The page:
Tuesday, November 30, 2010

Yesterday was a day I experienced that there global warming. I sweltered as I struggled through my hundred mile round trip in tropical temperatures of 0 to -2 degrees C. I managed to avoid hitting any palm trees (coconuts removed to protect visiting presidents) as my car slipped and skittered on sheet iced roads and barely saw the other vehicles through the heat haze of white snow. The journey over a variety of A roads over the Wolds was manageable until on my return, fifteen miles from home, I and other motorists met a police road block. They directed us down a particular road which had been mentioned on the local radio as "impassible due to sheet ice and two jack knifed lorries". Yep.... they had blocked the wrong road and sent us down the road where they should have set up the road block. My little car was easy to slip slide around its pirouette of a u turn and return to the original route. This took a while because of the number of artics, large trucks and cars all wanting to do the same. Sadly, the larger vehicles couldn't do this on the narrow road and traffic backed up for miles. Other roads had accidents and they too became blocked. Happily I escaped early but I felt sorry for those drivers who were stuck until 11 pm in freezing winter conditions. They had some choice diverse Anglo-Saxon language for those police officers! So today is a paperwork catchup day with heating on, various animals snuggled up to radiators and frequent stops for tea. I think Fiat make a little 4x4 which may be more appropriate for the warm, steamy tropical winters we now seem to encounter. With a pollen filter it may well stop the nasty second hand cigarette smoke which appears to be drifting across the steamy paddy fields of Lincolnshire and killing us all. One can't be too careful.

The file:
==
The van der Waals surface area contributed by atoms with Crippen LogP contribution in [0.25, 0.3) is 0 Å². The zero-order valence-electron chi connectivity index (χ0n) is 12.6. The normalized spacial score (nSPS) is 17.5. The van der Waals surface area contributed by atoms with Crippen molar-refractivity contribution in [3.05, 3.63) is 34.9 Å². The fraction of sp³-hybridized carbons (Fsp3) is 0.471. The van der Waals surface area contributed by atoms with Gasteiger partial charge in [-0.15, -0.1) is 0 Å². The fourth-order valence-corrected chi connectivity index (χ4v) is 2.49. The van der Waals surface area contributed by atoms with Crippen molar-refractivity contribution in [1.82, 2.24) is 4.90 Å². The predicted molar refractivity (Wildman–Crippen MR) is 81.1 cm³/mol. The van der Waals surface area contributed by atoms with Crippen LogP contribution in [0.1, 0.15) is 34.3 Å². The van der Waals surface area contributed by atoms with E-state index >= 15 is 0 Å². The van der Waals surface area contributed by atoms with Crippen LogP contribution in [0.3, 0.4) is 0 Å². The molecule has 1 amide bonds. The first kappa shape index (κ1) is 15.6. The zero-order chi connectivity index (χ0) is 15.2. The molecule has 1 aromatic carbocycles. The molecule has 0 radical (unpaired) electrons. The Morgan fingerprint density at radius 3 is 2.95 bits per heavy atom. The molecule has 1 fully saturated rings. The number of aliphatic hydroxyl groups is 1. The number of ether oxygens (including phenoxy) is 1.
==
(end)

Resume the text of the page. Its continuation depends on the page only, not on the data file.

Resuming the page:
Back to tapping away at the grindstone.

Sunday, November 28, 2010

After a night where the temperature dropped to -8 hereabouts the snow arrived at 10.30, happily after we had completed our shopping. But it provided an excellent opportunity for photographs whilst walking the pooch who loves snow. I'm not sure if that's the Labrador or Cocker Spaniel in her, probably both. It's still snowing three hours later and it certainly looks as though the snow is here to stay.